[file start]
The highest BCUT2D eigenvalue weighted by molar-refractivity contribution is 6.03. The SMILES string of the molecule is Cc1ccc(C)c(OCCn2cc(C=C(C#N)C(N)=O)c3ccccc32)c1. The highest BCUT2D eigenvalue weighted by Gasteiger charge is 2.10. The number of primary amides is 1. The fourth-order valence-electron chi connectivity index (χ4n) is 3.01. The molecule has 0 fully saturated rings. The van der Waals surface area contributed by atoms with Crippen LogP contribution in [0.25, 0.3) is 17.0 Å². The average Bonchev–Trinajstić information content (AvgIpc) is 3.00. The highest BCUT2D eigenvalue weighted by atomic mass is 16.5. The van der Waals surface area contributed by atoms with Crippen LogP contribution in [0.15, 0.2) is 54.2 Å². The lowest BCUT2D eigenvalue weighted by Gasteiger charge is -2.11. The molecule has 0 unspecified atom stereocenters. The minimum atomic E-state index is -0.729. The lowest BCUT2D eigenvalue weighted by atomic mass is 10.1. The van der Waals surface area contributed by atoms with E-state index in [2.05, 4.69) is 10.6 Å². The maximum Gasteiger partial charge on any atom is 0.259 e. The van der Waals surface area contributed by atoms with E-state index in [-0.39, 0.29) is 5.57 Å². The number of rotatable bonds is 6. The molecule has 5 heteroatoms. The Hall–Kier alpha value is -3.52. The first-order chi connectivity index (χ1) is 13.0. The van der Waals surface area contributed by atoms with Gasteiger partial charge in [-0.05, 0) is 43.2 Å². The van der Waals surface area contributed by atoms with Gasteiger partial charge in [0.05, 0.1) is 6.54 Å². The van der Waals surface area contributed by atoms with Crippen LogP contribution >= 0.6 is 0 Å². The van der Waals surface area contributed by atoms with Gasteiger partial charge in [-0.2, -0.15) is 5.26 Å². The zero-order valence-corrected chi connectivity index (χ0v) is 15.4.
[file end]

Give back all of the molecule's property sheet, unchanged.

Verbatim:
The highest BCUT2D eigenvalue weighted by molar-refractivity contribution is 6.03. The SMILES string of the molecule is Cc1ccc(C)c(OCCn2cc(C=C(C#N)C(N)=O)c3ccccc32)c1. The highest BCUT2D eigenvalue weighted by Gasteiger charge is 2.10. The number of primary amides is 1. The fourth-order valence-electron chi connectivity index (χ4n) is 3.01. The molecule has 0 fully saturated rings. The van der Waals surface area contributed by atoms with Crippen LogP contribution in [0.25, 0.3) is 17.0 Å². The average Bonchev–Trinajstić information content (AvgIpc) is 3.00. The highest BCUT2D eigenvalue weighted by atomic mass is 16.5. The van der Waals surface area contributed by atoms with Crippen LogP contribution in [0.15, 0.2) is 54.2 Å². The lowest BCUT2D eigenvalue weighted by Gasteiger charge is -2.11. The molecule has 0 unspecified atom stereocenters. The minimum atomic E-state index is -0.729. The lowest BCUT2D eigenvalue weighted by atomic mass is 10.1. The van der Waals surface area contributed by atoms with E-state index in [2.05, 4.69) is 10.6 Å². The maximum Gasteiger partial charge on any atom is 0.259 e. The van der Waals surface area contributed by atoms with E-state index in [-0.39, 0.29) is 5.57 Å². The number of rotatable bonds is 6. The molecule has 5 heteroatoms. The Hall–Kier alpha value is -3.52. The first-order chi connectivity index (χ1) is 13.0. The van der Waals surface area contributed by atoms with Gasteiger partial charge in [-0.05, 0) is 43.2 Å². The van der Waals surface area contributed by atoms with Gasteiger partial charge in [0.05, 0.1) is 6.54 Å². The van der Waals surface area contributed by atoms with Crippen LogP contribution >= 0.6 is 0 Å². The van der Waals surface area contributed by atoms with Gasteiger partial charge in [-0.2, -0.15) is 5.26 Å². The zero-order valence-corrected chi connectivity index (χ0v) is 15.4.